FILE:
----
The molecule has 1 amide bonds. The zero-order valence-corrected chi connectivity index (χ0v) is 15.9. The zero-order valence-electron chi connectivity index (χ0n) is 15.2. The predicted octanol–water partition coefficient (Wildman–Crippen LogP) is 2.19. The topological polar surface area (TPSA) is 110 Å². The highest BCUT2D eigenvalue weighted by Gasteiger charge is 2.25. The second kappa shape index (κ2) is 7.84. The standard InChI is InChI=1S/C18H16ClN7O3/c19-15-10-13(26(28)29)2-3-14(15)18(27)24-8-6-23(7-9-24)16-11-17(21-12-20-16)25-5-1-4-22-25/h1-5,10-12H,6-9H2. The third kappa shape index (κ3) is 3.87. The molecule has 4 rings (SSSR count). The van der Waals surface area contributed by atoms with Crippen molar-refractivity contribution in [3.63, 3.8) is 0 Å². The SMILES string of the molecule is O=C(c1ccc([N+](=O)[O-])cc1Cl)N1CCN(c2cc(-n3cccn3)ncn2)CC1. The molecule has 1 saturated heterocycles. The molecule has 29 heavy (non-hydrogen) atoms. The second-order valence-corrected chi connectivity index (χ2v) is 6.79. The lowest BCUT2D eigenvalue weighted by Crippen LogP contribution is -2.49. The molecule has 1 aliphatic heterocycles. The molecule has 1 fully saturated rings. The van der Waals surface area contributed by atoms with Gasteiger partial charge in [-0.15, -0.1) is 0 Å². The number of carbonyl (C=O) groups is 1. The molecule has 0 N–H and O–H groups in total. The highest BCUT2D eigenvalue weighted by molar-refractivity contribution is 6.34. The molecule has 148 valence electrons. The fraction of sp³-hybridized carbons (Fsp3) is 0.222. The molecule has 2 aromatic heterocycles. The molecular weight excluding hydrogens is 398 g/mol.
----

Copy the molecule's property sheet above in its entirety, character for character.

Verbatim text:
The molecule has 1 amide bonds. The zero-order valence-corrected chi connectivity index (χ0v) is 15.9. The zero-order valence-electron chi connectivity index (χ0n) is 15.2. The predicted octanol–water partition coefficient (Wildman–Crippen LogP) is 2.19. The topological polar surface area (TPSA) is 110 Å². The highest BCUT2D eigenvalue weighted by Gasteiger charge is 2.25. The second kappa shape index (κ2) is 7.84. The standard InChI is InChI=1S/C18H16ClN7O3/c19-15-10-13(26(28)29)2-3-14(15)18(27)24-8-6-23(7-9-24)16-11-17(21-12-20-16)25-5-1-4-22-25/h1-5,10-12H,6-9H2. The third kappa shape index (κ3) is 3.87. The molecule has 4 rings (SSSR count). The van der Waals surface area contributed by atoms with Crippen molar-refractivity contribution in [3.63, 3.8) is 0 Å². The SMILES string of the molecule is O=C(c1ccc([N+](=O)[O-])cc1Cl)N1CCN(c2cc(-n3cccn3)ncn2)CC1. The molecule has 1 saturated heterocycles. The molecule has 29 heavy (non-hydrogen) atoms. The second-order valence-corrected chi connectivity index (χ2v) is 6.79. The lowest BCUT2D eigenvalue weighted by Crippen LogP contribution is -2.49. The molecule has 1 aliphatic heterocycles. The molecule has 1 fully saturated rings. The van der Waals surface area contributed by atoms with Gasteiger partial charge in [-0.15, -0.1) is 0 Å². The number of carbonyl (C=O) groups is 1. The molecule has 0 N–H and O–H groups in total. The highest BCUT2D eigenvalue weighted by molar-refractivity contribution is 6.34. The molecule has 148 valence electrons. The fraction of sp³-hybridized carbons (Fsp3) is 0.222. The molecule has 2 aromatic heterocycles. The molecular weight excluding hydrogens is 398 g/mol.